media prep master the media

Beware of “Off the Record”

red octagonal sign with the words off the record

May 25, 2015

Deep Throat gave us the ultimate example of information being given “Off the Record”.

This was the pseudonym for the secret informant who provided reporters Bob Woodward and Carl Bernstei of the Washington Post with information about the involvement of U.S. President Richard Nixon in what became known as the Watergate scandal. Years later, it was confirmed that Deep Throat was W. Mark Felt, the Deputy Director of the FBI. But, it’s no longer the 1970s and not all reporters are Woodward and Bernstein.

Is there such a thing as “Off the Record”?

Don’t get me wrong. Information that’s given “off the record” does have its place. In my days as a journalist, I received quite a bit of information this way. And, this can be very useful for reporters. It can give them direction or confirmation for an important story. However, not all reporters are created equal. So you can’t guarantee that what you say “off the record” will necessarily stay “off the record”. It often depends on the reporter and on the story.

When do people leak information?

Often, people leak information this way when they believe it’s in the public interest or that it serves the greater good. Sometimes, they feel compelled because they’ve discovered something…a fraud, a scandal a wrongdoing, an injustice…something criminal. But this approach shouldn’t be taken lightly.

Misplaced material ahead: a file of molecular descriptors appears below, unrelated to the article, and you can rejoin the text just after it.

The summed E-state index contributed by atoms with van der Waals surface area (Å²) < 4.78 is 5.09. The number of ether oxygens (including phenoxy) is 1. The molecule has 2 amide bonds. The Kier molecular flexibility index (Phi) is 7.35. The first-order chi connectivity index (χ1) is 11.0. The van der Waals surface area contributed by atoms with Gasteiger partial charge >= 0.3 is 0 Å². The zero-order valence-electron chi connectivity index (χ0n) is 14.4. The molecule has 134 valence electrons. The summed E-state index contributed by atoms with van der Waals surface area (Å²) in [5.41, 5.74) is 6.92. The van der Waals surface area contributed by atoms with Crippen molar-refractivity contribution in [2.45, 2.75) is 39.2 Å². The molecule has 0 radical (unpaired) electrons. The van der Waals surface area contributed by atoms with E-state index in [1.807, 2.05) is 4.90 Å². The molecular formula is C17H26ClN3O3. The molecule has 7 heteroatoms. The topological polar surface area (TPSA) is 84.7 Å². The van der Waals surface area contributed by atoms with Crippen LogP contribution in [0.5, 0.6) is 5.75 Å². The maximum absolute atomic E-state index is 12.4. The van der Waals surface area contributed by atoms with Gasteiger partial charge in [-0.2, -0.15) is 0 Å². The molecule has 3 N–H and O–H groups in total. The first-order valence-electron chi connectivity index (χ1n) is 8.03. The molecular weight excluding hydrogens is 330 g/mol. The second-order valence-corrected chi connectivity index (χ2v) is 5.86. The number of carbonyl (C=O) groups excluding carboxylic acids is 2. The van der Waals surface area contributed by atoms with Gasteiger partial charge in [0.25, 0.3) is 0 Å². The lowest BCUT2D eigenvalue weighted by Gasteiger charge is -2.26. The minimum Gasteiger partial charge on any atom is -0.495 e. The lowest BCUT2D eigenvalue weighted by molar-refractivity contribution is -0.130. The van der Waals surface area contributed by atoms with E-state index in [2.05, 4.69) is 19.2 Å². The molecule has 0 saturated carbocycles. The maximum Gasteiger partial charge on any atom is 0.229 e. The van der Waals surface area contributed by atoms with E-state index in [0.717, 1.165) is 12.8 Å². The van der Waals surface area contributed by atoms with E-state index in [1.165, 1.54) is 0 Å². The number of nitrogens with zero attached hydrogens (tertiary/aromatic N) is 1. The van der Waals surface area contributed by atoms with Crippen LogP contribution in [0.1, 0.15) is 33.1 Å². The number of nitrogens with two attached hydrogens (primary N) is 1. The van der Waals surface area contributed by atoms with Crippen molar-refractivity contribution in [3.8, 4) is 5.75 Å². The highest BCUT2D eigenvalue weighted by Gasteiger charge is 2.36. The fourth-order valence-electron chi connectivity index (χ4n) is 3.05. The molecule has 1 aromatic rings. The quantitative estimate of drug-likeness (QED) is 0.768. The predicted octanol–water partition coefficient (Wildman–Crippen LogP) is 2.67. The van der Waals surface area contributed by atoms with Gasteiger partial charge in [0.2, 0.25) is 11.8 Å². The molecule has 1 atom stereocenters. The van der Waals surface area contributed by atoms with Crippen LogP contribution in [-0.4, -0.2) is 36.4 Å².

Take “Off the Record” seriously.

As a journalist, I was always surprised at how often I’d be in an interview and I’d ask a question and the person would start off with ”Well, “off the record”…” and then they’d continue on without even pausing to see if I agreed. Then, there were the people who’d have an entire conversation and then say…”And, oh, you’ll keep all that off the record…right?” Guess what? That’s not how it works. Nothing has been negotiated. There is no deal. A reporter if fully within their rights to use anything that’s been said in that type of situation.

There are many misconceptions about “Off the Record”.

Many people seem to see it as a normal way to deal with reporters. And, they also see it as some kind of sacred trust. That’s probably why it’s often used in a cavalier fashion.

Use “Off the Record” strategically.

Unless you find yourself in an unusual situation that you believe warrants extreme measures, I’d advise that you never say anything “off the record”. Don’t even joke about it because even that can get you into trouble. The safest policy is always to assume that absolutely everything you say is “on the record”. That way you’ll never find yourself in an embarrassing or compromising situation.

media prep master the media

Irene Bakaric


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